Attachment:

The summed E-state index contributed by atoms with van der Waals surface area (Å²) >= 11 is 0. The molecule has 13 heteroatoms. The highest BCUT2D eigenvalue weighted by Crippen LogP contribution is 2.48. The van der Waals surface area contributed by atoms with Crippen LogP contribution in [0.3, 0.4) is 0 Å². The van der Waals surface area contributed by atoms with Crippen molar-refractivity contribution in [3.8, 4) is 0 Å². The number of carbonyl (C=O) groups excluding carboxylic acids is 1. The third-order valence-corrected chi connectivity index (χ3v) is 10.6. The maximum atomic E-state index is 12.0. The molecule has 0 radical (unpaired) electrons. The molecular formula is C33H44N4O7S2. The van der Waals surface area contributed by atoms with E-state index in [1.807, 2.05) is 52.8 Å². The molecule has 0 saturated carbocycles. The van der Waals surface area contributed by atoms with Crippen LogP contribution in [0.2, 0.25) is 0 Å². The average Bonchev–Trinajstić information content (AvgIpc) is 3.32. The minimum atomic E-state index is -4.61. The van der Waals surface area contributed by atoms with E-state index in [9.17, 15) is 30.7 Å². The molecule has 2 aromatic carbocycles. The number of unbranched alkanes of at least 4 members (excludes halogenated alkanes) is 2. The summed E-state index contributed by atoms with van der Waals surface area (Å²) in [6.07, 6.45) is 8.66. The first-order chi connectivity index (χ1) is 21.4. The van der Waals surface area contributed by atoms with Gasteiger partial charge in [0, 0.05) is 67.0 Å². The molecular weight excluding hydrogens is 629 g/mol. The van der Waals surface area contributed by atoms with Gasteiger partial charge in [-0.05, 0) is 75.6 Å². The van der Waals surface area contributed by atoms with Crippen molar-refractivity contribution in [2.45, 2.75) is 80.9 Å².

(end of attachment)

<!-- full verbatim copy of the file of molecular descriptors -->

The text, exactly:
The summed E-state index contributed by atoms with van der Waals surface area (Å²) >= 11 is 0. The molecule has 13 heteroatoms. The highest BCUT2D eigenvalue weighted by Crippen LogP contribution is 2.48. The van der Waals surface area contributed by atoms with Crippen LogP contribution in [0.3, 0.4) is 0 Å². The van der Waals surface area contributed by atoms with Crippen molar-refractivity contribution in [3.8, 4) is 0 Å². The number of carbonyl (C=O) groups excluding carboxylic acids is 1. The third-order valence-corrected chi connectivity index (χ3v) is 10.6. The maximum atomic E-state index is 12.0. The molecule has 0 radical (unpaired) electrons. The molecular formula is C33H44N4O7S2. The van der Waals surface area contributed by atoms with E-state index in [1.807, 2.05) is 52.8 Å². The molecule has 0 saturated carbocycles. The van der Waals surface area contributed by atoms with Crippen LogP contribution in [0.2, 0.25) is 0 Å². The average Bonchev–Trinajstić information content (AvgIpc) is 3.32. The minimum atomic E-state index is -4.61. The van der Waals surface area contributed by atoms with E-state index in [9.17, 15) is 30.7 Å². The molecule has 2 aromatic carbocycles. The number of unbranched alkanes of at least 4 members (excludes halogenated alkanes) is 2. The summed E-state index contributed by atoms with van der Waals surface area (Å²) in [6.07, 6.45) is 8.66. The first-order chi connectivity index (χ1) is 21.4. The van der Waals surface area contributed by atoms with Gasteiger partial charge in [0, 0.05) is 67.0 Å². The molecular weight excluding hydrogens is 629 g/mol. The van der Waals surface area contributed by atoms with Gasteiger partial charge in [-0.05, 0) is 75.6 Å². The van der Waals surface area contributed by atoms with Crippen molar-refractivity contribution in [2.45, 2.75) is 80.9 Å².